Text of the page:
Upper Peninsula Health Care Solutions serving over 300,000 residents in Michigan shares the benefits of using telehealth during their annual Trustee Forum. CEO Dennis Smith expressing the positive outcomes they are experiencing with their remote patient monitoring pilot program by saying, ” including Telehealth for patients has created many positive outcomes.”
April 20, 2018 by Korinne Griffith
MARQUETTE — Upper Peninsula Health Care Solutions held their annual Trustee Forum today and will continue tomorrow.
The forum is a gathering event of health care professionals from across the Upper Peninsula with speaker presentations, panel discussions, and question and answer segments.
The topic of discussion today was the emergence of Telehealth, specifically in rural areas.
Teleheath is face to face communication with a health care provider via a cellphone, tablet, or computer. This can make communication easier for patients who live in rural areas and are unable to get to their doctors appointments often.
Jonathan Neufeld, PhD and Program Director of Great Plains Telehealth Resource and Assistance Center, presented on Telehealth followed by a panel discussion with other health care and Telehealth professionals.
Dennis Smith, CEO of Upper Peninsula Health Plan and Executive Director of Upper Peninsula Health Care Solutions, says including Telehealth for patients has created many positive outcomes.
He says, “At UPHP we’ve started a remote patient monitoring program, where we actually put devices in people’s houses. They can test their blood, they can test their weight, things like that and electronically send that back in to their case manager or their care provider. We’ve now done our pilots and are getting some good information. We’ve seen their health outcomes start improving.”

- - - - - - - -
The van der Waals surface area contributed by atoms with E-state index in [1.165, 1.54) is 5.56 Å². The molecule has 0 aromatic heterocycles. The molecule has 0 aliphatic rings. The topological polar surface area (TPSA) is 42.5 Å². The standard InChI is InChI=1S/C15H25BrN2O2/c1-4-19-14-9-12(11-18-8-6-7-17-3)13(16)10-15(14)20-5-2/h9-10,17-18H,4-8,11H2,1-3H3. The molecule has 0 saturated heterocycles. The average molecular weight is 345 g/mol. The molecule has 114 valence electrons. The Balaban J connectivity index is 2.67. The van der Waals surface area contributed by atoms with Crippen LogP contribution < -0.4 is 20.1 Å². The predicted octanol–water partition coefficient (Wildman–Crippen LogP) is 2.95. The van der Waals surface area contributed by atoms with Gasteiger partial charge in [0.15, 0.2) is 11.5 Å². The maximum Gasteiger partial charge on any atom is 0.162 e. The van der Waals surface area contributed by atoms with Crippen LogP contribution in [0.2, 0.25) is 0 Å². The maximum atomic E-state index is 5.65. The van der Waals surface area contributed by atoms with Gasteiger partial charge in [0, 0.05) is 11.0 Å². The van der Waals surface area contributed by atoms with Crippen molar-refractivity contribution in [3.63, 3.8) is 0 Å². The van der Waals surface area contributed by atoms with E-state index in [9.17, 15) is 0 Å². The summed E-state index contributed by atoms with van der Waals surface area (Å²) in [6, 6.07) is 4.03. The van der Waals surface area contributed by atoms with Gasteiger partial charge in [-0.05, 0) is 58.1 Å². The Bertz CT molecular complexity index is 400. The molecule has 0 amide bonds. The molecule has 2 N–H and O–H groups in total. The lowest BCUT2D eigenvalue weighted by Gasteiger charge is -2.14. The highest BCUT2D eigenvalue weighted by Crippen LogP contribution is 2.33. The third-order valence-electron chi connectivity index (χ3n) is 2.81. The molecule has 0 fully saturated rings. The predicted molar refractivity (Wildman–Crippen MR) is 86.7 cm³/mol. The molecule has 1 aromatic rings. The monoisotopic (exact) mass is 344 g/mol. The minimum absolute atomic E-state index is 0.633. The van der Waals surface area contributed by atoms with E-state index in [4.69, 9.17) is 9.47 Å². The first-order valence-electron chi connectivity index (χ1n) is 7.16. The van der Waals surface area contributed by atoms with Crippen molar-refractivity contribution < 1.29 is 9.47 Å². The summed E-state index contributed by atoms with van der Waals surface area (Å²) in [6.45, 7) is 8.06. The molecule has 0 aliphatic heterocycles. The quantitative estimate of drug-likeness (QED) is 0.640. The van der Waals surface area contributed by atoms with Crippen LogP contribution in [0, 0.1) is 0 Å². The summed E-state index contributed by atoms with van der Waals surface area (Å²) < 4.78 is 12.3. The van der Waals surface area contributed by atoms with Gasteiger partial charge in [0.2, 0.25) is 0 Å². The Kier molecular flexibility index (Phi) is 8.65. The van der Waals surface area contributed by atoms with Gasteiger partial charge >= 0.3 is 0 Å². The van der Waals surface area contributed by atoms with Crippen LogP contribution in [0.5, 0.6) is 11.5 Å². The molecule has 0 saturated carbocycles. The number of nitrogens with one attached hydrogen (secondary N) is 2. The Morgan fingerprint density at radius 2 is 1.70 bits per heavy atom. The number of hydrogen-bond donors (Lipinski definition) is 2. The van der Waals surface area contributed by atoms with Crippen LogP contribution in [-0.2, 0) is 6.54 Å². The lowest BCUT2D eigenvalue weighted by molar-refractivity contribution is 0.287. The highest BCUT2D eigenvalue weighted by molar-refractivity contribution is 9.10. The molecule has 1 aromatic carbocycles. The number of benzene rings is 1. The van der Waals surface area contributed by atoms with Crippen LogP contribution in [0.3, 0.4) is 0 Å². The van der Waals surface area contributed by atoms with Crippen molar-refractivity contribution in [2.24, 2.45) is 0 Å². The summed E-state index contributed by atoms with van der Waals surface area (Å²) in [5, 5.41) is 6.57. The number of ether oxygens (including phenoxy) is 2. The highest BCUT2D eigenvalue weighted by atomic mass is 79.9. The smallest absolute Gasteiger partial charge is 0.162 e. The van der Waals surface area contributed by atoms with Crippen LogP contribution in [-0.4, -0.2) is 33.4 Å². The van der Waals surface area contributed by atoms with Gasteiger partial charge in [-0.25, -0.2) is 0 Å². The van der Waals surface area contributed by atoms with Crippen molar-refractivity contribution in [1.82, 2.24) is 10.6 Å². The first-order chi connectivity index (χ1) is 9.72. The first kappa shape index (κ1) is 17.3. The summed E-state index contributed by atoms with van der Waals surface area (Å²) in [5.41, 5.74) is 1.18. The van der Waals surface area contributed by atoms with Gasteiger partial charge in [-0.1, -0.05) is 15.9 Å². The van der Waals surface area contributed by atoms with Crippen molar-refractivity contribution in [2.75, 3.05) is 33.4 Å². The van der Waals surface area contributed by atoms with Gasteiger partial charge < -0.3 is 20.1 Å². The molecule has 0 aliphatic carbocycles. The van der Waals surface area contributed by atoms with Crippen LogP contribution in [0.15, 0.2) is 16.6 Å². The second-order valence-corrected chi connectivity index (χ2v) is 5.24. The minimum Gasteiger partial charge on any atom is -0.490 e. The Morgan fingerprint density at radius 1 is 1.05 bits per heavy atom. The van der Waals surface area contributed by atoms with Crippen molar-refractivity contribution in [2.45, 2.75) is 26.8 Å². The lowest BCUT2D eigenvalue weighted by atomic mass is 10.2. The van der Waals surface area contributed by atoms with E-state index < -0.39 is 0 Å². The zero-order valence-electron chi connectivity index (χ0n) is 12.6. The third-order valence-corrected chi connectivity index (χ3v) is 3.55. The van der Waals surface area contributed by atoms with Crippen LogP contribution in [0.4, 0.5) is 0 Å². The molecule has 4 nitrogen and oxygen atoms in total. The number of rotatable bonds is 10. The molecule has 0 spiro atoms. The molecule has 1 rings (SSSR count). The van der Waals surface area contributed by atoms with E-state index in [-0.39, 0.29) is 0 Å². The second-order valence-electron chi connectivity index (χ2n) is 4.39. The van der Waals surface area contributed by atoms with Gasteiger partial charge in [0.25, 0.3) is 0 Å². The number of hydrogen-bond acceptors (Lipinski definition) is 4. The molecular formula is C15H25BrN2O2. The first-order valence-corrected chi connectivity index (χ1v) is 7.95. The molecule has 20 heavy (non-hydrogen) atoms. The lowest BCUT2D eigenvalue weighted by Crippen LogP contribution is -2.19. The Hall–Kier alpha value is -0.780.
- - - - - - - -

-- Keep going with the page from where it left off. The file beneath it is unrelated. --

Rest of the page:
Tomorrow the topic of discussion will change to addressing the growing opioid epidemic in the United States. There will be various presentations on the cause and effects of opioid addiction. As well as a discussion on alternatives to using opioids as pain relievers after surgeries.
Brian Peters, CEO of Michigan Health & Hospital Association, says, “When someone receives a surgical intervention there’s going to be pain involved post-surgery. How can we manage that in such a way that we don’t lead to an addiction to prescription opioids? That’s an epidemic around the country.”
The goal of the two day forum is to educate health care providers from the area on what is important to patients and what is important in the Upper Peninsula.
Peters continues, “Michigan hospitals are, quite frankly, leading the entire nation when it comes to patient safety and quality improvement.”